Allen Robinson was the 6th receiver drafted in most leagues last season and the 15th player taken overall. He finished 2016 as a high-end WR3 (883 yards and 6 TDs). Although he cost less than Hopkins and delivered roughly the same value, he's being drafted even later (end of the third round) than Hopkins so far in 2017. That may seem weird, but the situation in Jacksonville is even more off-putting than the situation in Houston. The return of Tom Coughlin (the inaugural head coach in Jacksonville, now in the front office) and the drafting of RB Leonard Fournette suggest that the Jaguars intend to redefine themselves as a running team (perhaps resembling the Jaguars of old, when Coughlin was coaching and Fred Taylor was fragiling). The Jaguars have also rededicated themselves to defense, which should result in less garbage time play, which translates to reduced opportunities for Robinson to catch TDs from Bortles after cornerbacks have grown tired of picking off the ball. Robinson is a lot like Hopkins in that he had a stellar 2015 followed by a lackluster 2016. The difference is that 2017 could be a repeat of 2015 for Hopkins (if only because anything seems possible in Houston), whereas nothing about Jacksonville's offseason suggests that Robinson's situation will be any better this year than it was last year.

2016 TE Busts: Rob Gronkowski (on my 2017 radar) & Tyler Eifert (not so much)

Gronkowski was far and away the most desirable TE last summer—routinely going at the end of the first round or the beginning of the second. He finished the season on IR with only eight games played. His overall value has plainly taken a hit, as he now lasts deep into round 2. Nevertheless, he remains the consensus No.1 TE in fantasy—with good reason. He has accounted for more than one-fifth of the Patriots' receiving yardage over the past five years, and he's surrounded by talent (including a legendary head coach, a Hall of Fame QB, and a receiving corps that just added Brandin Cooks' speed to Julian Edelman's reliability). People call Gronk injury prone because he has missed 19 games over the past five years, but that's overblown. In fact, he has played in at least 15 of 16 regular season games four times in his seven-year career and has played fewer than 10 games only twice. With Martellus Bennett shipped off to Green Bay and a speedster like Cooks able to stretch the field, Gronk is even more attractive to me in 2017 than he was in 2016. I don't care how badly he burned you last year. He's on my radar.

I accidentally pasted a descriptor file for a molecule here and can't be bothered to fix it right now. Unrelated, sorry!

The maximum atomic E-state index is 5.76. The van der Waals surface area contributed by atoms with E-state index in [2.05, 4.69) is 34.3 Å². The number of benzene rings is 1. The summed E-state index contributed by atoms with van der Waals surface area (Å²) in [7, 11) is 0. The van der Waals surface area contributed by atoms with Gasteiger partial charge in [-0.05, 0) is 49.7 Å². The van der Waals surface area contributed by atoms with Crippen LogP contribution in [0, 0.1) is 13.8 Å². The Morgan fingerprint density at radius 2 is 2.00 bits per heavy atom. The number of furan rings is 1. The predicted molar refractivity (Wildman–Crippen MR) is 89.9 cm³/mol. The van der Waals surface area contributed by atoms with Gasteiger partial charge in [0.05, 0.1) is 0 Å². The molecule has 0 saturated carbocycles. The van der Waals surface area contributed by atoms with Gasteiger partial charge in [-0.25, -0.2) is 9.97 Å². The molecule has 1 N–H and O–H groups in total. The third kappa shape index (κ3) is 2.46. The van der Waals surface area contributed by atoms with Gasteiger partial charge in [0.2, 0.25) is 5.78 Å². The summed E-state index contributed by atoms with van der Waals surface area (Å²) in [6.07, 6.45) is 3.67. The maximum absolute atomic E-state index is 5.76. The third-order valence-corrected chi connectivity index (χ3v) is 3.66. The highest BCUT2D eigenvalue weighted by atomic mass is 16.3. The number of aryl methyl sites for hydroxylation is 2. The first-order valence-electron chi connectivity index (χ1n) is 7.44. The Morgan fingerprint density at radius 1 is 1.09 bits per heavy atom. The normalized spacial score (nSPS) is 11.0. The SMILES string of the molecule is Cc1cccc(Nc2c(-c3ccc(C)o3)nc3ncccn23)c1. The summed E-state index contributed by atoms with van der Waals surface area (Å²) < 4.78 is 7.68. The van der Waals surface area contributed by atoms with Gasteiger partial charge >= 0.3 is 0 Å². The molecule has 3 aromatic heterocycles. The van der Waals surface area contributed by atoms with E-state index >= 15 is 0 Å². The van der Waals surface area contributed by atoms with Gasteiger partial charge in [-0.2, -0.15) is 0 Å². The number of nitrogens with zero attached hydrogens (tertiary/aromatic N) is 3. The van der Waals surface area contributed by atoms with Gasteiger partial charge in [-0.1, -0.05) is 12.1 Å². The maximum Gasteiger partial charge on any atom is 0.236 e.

Tyler Eifert was one of many TEs who disappointed in 2016 thanks to injury. He was generally the 7th TE taken, which meant that owners could wait until the middle of the 8th round to grab him. He cost far less than Gronk (who finished the season with 540 yards & 3 TDs) but returned almost as much value (394 yards & 5 TDs). So why don't I like Eifert more and Gronk less? Partly it's the sense I have that Gronk will start the 2017 season but that Eifert won't. But even if they're both healthy in Week 1, I still consider Eifert far more injury prone than his peer in New England. Eifert has been on the Bengals' roster for four years—long enough to have played 64 regular season games. He's played 37. In other words, he's missed more games in four years than Gronk has in seven, which should serve as a reminder that there are different degrees of being injury prone. So far in 2017, Eifert tends to be the 6th TE taken (ahead of Delanie Walker, Martellus Bennett, and Hunter Henry). But I'm so put off by his injury history that I would rather wait a round and settle for whichever of those three fell to me.

Your Thoughts

Who do you think should be on my radar that I didn't mention? Which of the off-my-radar players do you think I'm wrong about? What about Eddie Lacy and Alshon Jeffery? Are they on your 2017 radar or not? Please send me your thoughts, corrections, and quibbles. I'll include the most interesting responses in my column for July.

Mike Davis has been writing about fantasy football since 1999--and playing video games even longer than that. His latest novel (concerning a gamer who gets trapped inside Nethack after eating too many shrooms) can be found here.